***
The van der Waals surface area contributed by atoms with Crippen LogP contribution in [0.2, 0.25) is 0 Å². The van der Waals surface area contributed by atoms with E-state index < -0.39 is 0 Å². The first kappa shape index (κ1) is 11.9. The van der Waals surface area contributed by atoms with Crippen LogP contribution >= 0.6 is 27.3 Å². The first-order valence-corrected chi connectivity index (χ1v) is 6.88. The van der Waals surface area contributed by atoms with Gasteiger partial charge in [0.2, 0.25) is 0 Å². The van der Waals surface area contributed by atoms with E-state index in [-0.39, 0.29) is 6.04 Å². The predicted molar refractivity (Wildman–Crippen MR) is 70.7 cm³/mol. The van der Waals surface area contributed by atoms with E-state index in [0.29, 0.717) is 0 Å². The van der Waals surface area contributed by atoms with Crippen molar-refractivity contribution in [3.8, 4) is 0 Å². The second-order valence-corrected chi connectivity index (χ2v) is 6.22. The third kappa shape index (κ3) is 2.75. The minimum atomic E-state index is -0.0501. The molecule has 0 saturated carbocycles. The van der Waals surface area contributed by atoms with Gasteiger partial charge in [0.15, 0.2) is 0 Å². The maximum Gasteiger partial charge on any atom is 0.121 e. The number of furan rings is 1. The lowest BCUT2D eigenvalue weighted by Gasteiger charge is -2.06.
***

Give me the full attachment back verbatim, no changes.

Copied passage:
The van der Waals surface area contributed by atoms with Crippen LogP contribution in [0.2, 0.25) is 0 Å². The van der Waals surface area contributed by atoms with E-state index < -0.39 is 0 Å². The first kappa shape index (κ1) is 11.9. The van der Waals surface area contributed by atoms with Crippen LogP contribution >= 0.6 is 27.3 Å². The first-order valence-corrected chi connectivity index (χ1v) is 6.88. The van der Waals surface area contributed by atoms with Gasteiger partial charge in [0.2, 0.25) is 0 Å². The van der Waals surface area contributed by atoms with E-state index in [-0.39, 0.29) is 6.04 Å². The predicted molar refractivity (Wildman–Crippen MR) is 70.7 cm³/mol. The van der Waals surface area contributed by atoms with E-state index in [0.29, 0.717) is 0 Å². The van der Waals surface area contributed by atoms with Crippen molar-refractivity contribution in [3.8, 4) is 0 Å². The second-order valence-corrected chi connectivity index (χ2v) is 6.22. The third kappa shape index (κ3) is 2.75. The minimum atomic E-state index is -0.0501. The molecule has 0 saturated carbocycles. The van der Waals surface area contributed by atoms with Gasteiger partial charge in [0.15, 0.2) is 0 Å². The maximum Gasteiger partial charge on any atom is 0.121 e. The number of furan rings is 1. The lowest BCUT2D eigenvalue weighted by Gasteiger charge is -2.06.